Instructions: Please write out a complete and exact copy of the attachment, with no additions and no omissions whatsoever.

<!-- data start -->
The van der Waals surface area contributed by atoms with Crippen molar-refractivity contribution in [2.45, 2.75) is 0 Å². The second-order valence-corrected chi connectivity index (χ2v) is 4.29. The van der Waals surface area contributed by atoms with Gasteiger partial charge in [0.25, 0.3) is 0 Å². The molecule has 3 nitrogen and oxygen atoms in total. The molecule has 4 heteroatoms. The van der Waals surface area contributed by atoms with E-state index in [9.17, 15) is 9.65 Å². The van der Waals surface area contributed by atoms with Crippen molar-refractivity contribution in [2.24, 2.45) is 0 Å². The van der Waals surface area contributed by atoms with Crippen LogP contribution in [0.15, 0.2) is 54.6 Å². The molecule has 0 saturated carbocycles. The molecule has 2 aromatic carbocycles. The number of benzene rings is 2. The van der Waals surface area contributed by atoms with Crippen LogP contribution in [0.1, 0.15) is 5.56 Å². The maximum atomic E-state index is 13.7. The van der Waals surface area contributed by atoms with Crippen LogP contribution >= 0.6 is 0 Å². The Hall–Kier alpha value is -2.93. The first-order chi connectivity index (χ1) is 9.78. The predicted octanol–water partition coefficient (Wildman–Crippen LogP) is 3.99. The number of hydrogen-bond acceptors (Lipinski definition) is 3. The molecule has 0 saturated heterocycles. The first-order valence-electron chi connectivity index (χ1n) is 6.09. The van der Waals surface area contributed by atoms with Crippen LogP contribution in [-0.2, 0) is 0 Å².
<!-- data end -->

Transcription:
The van der Waals surface area contributed by atoms with Crippen molar-refractivity contribution in [2.45, 2.75) is 0 Å². The second-order valence-corrected chi connectivity index (χ2v) is 4.29. The van der Waals surface area contributed by atoms with Gasteiger partial charge in [0.25, 0.3) is 0 Å². The molecule has 3 nitrogen and oxygen atoms in total. The molecule has 4 heteroatoms. The van der Waals surface area contributed by atoms with E-state index in [9.17, 15) is 9.65 Å². The van der Waals surface area contributed by atoms with Crippen molar-refractivity contribution in [2.24, 2.45) is 0 Å². The van der Waals surface area contributed by atoms with Crippen LogP contribution in [0.15, 0.2) is 54.6 Å². The molecule has 0 saturated carbocycles. The molecule has 2 aromatic carbocycles. The number of benzene rings is 2. The van der Waals surface area contributed by atoms with Crippen LogP contribution in [0.1, 0.15) is 5.56 Å². The maximum atomic E-state index is 13.7. The van der Waals surface area contributed by atoms with Crippen LogP contribution >= 0.6 is 0 Å². The Hall–Kier alpha value is -2.93. The first-order chi connectivity index (χ1) is 9.78. The predicted octanol–water partition coefficient (Wildman–Crippen LogP) is 3.99. The number of hydrogen-bond acceptors (Lipinski definition) is 3. The molecule has 0 saturated heterocycles. The first-order valence-electron chi connectivity index (χ1n) is 6.09. The van der Waals surface area contributed by atoms with Crippen LogP contribution in [-0.2, 0) is 0 Å².